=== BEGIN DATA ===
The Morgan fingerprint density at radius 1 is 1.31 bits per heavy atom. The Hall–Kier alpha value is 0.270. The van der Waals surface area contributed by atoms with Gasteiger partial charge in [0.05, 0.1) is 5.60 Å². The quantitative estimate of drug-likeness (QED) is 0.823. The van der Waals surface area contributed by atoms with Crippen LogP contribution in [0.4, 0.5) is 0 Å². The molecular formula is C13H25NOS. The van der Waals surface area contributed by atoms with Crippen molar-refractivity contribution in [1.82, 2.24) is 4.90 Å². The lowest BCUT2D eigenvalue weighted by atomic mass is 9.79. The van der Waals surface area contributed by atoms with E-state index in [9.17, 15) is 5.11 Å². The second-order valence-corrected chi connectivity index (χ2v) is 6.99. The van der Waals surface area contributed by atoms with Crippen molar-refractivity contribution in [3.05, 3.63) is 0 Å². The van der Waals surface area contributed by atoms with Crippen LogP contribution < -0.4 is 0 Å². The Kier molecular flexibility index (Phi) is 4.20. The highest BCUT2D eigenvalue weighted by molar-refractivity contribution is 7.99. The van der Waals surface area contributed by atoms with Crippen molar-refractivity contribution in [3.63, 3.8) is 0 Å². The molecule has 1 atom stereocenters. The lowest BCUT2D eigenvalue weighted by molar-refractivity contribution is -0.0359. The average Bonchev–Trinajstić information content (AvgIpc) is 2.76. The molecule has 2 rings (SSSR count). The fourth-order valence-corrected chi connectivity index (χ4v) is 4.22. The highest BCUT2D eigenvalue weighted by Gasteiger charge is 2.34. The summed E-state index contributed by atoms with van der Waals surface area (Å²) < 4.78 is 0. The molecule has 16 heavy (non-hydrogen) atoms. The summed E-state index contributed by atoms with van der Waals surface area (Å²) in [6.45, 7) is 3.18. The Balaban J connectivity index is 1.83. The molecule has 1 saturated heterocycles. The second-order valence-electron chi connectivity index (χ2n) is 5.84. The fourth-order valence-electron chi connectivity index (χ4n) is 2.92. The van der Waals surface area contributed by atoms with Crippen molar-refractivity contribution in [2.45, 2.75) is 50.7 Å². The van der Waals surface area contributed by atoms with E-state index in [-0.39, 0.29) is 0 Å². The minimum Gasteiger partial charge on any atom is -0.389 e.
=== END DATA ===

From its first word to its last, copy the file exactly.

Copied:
The Morgan fingerprint density at radius 1 is 1.31 bits per heavy atom. The Hall–Kier alpha value is 0.270. The van der Waals surface area contributed by atoms with Gasteiger partial charge in [0.05, 0.1) is 5.60 Å². The quantitative estimate of drug-likeness (QED) is 0.823. The van der Waals surface area contributed by atoms with Crippen LogP contribution in [0.4, 0.5) is 0 Å². The molecular formula is C13H25NOS. The van der Waals surface area contributed by atoms with Crippen molar-refractivity contribution in [1.82, 2.24) is 4.90 Å². The lowest BCUT2D eigenvalue weighted by atomic mass is 9.79. The van der Waals surface area contributed by atoms with E-state index in [9.17, 15) is 5.11 Å². The second-order valence-corrected chi connectivity index (χ2v) is 6.99. The van der Waals surface area contributed by atoms with Crippen molar-refractivity contribution in [3.05, 3.63) is 0 Å². The van der Waals surface area contributed by atoms with Crippen LogP contribution < -0.4 is 0 Å². The Kier molecular flexibility index (Phi) is 4.20. The highest BCUT2D eigenvalue weighted by molar-refractivity contribution is 7.99. The van der Waals surface area contributed by atoms with Crippen molar-refractivity contribution in [3.63, 3.8) is 0 Å². The molecule has 1 atom stereocenters. The lowest BCUT2D eigenvalue weighted by molar-refractivity contribution is -0.0359. The average Bonchev–Trinajstić information content (AvgIpc) is 2.76. The molecule has 2 rings (SSSR count). The fourth-order valence-corrected chi connectivity index (χ4v) is 4.22. The highest BCUT2D eigenvalue weighted by Gasteiger charge is 2.34. The summed E-state index contributed by atoms with van der Waals surface area (Å²) < 4.78 is 0. The molecule has 16 heavy (non-hydrogen) atoms. The summed E-state index contributed by atoms with van der Waals surface area (Å²) in [6.45, 7) is 3.18. The Balaban J connectivity index is 1.83. The molecule has 1 saturated heterocycles. The second-order valence-electron chi connectivity index (χ2n) is 5.84. The fourth-order valence-electron chi connectivity index (χ4n) is 2.92. The van der Waals surface area contributed by atoms with Crippen molar-refractivity contribution in [2.45, 2.75) is 50.7 Å². The van der Waals surface area contributed by atoms with E-state index in [-0.39, 0.29) is 0 Å². The minimum Gasteiger partial charge on any atom is -0.389 e.